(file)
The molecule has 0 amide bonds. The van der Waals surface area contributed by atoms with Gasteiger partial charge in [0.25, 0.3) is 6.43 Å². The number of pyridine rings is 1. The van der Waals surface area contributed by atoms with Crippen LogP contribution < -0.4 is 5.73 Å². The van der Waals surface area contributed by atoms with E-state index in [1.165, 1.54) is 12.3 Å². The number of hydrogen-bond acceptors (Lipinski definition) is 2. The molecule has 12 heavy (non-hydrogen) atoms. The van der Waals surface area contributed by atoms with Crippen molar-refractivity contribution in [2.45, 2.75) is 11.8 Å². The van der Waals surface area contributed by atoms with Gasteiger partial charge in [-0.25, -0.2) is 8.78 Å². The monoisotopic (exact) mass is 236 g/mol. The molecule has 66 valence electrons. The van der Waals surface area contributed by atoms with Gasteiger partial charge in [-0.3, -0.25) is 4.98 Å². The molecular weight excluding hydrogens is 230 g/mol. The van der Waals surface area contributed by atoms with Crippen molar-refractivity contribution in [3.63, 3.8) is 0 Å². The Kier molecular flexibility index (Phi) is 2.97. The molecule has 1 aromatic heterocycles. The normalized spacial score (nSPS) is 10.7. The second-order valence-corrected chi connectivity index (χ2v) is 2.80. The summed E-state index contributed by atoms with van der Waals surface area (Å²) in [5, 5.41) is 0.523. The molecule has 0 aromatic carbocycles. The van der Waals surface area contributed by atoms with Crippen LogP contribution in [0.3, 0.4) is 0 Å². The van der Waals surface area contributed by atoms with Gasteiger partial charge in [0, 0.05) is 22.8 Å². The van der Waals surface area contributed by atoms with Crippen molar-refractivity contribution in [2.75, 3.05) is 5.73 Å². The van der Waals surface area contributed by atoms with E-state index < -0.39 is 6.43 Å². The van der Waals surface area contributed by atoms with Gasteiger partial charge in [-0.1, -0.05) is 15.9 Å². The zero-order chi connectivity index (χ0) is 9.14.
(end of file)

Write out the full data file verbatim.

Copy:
The molecule has 0 amide bonds. The van der Waals surface area contributed by atoms with Gasteiger partial charge in [0.25, 0.3) is 6.43 Å². The number of pyridine rings is 1. The van der Waals surface area contributed by atoms with Crippen LogP contribution < -0.4 is 5.73 Å². The van der Waals surface area contributed by atoms with E-state index in [1.165, 1.54) is 12.3 Å². The number of hydrogen-bond acceptors (Lipinski definition) is 2. The molecule has 12 heavy (non-hydrogen) atoms. The van der Waals surface area contributed by atoms with Crippen molar-refractivity contribution in [2.45, 2.75) is 11.8 Å². The van der Waals surface area contributed by atoms with Gasteiger partial charge in [-0.25, -0.2) is 8.78 Å². The monoisotopic (exact) mass is 236 g/mol. The molecule has 66 valence electrons. The van der Waals surface area contributed by atoms with Gasteiger partial charge in [-0.3, -0.25) is 4.98 Å². The molecular weight excluding hydrogens is 230 g/mol. The van der Waals surface area contributed by atoms with Crippen molar-refractivity contribution in [3.63, 3.8) is 0 Å². The Kier molecular flexibility index (Phi) is 2.97. The molecule has 1 aromatic heterocycles. The normalized spacial score (nSPS) is 10.7. The second-order valence-corrected chi connectivity index (χ2v) is 2.80. The summed E-state index contributed by atoms with van der Waals surface area (Å²) in [5, 5.41) is 0.523. The molecule has 0 aromatic carbocycles. The van der Waals surface area contributed by atoms with Crippen LogP contribution in [0.3, 0.4) is 0 Å². The van der Waals surface area contributed by atoms with Gasteiger partial charge in [0, 0.05) is 22.8 Å². The van der Waals surface area contributed by atoms with Crippen molar-refractivity contribution in [2.75, 3.05) is 5.73 Å². The van der Waals surface area contributed by atoms with E-state index < -0.39 is 6.43 Å². The van der Waals surface area contributed by atoms with Gasteiger partial charge in [-0.1, -0.05) is 15.9 Å². The zero-order chi connectivity index (χ0) is 9.14.